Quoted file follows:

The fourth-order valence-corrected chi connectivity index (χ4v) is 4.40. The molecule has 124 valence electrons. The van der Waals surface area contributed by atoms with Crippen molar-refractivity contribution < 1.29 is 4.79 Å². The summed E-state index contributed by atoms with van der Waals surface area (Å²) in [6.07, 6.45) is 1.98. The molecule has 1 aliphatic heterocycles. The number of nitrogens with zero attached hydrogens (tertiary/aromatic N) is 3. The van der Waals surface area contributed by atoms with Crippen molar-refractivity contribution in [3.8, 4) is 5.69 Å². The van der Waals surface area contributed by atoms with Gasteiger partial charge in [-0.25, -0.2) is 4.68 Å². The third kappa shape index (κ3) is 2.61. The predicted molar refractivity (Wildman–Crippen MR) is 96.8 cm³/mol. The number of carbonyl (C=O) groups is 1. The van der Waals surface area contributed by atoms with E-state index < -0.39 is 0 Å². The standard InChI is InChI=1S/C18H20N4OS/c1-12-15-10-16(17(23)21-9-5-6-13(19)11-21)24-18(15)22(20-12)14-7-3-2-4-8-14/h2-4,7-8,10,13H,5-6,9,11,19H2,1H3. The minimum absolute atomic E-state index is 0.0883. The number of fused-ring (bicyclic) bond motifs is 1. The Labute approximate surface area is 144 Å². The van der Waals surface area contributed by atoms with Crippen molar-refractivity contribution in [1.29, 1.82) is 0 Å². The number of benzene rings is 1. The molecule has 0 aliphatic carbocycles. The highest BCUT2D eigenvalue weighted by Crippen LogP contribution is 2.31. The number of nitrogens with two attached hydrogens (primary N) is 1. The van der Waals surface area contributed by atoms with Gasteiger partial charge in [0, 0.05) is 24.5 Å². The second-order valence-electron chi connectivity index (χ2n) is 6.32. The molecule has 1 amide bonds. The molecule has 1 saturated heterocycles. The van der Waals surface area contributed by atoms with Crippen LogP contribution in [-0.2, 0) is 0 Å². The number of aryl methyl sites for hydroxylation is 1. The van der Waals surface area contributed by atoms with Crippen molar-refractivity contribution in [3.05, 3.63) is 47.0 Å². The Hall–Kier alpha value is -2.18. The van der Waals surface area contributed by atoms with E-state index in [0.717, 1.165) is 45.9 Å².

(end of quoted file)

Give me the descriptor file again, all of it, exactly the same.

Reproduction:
The fourth-order valence-corrected chi connectivity index (χ4v) is 4.40. The molecule has 124 valence electrons. The van der Waals surface area contributed by atoms with Crippen molar-refractivity contribution < 1.29 is 4.79 Å². The summed E-state index contributed by atoms with van der Waals surface area (Å²) in [6.07, 6.45) is 1.98. The molecule has 1 aliphatic heterocycles. The number of nitrogens with zero attached hydrogens (tertiary/aromatic N) is 3. The van der Waals surface area contributed by atoms with Crippen molar-refractivity contribution in [3.8, 4) is 5.69 Å². The van der Waals surface area contributed by atoms with Gasteiger partial charge in [-0.25, -0.2) is 4.68 Å². The third kappa shape index (κ3) is 2.61. The predicted molar refractivity (Wildman–Crippen MR) is 96.8 cm³/mol. The number of carbonyl (C=O) groups is 1. The van der Waals surface area contributed by atoms with E-state index < -0.39 is 0 Å². The standard InChI is InChI=1S/C18H20N4OS/c1-12-15-10-16(17(23)21-9-5-6-13(19)11-21)24-18(15)22(20-12)14-7-3-2-4-8-14/h2-4,7-8,10,13H,5-6,9,11,19H2,1H3. The minimum absolute atomic E-state index is 0.0883. The number of fused-ring (bicyclic) bond motifs is 1. The Labute approximate surface area is 144 Å². The van der Waals surface area contributed by atoms with Crippen molar-refractivity contribution in [1.29, 1.82) is 0 Å². The number of benzene rings is 1. The molecule has 0 aliphatic carbocycles. The highest BCUT2D eigenvalue weighted by Crippen LogP contribution is 2.31. The number of nitrogens with two attached hydrogens (primary N) is 1. The van der Waals surface area contributed by atoms with Gasteiger partial charge in [0, 0.05) is 24.5 Å². The second-order valence-electron chi connectivity index (χ2n) is 6.32. The molecule has 1 amide bonds. The molecule has 1 saturated heterocycles. The van der Waals surface area contributed by atoms with Crippen LogP contribution in [-0.2, 0) is 0 Å². The number of aryl methyl sites for hydroxylation is 1. The van der Waals surface area contributed by atoms with Crippen molar-refractivity contribution in [3.05, 3.63) is 47.0 Å². The Hall–Kier alpha value is -2.18. The van der Waals surface area contributed by atoms with E-state index in [0.717, 1.165) is 45.9 Å².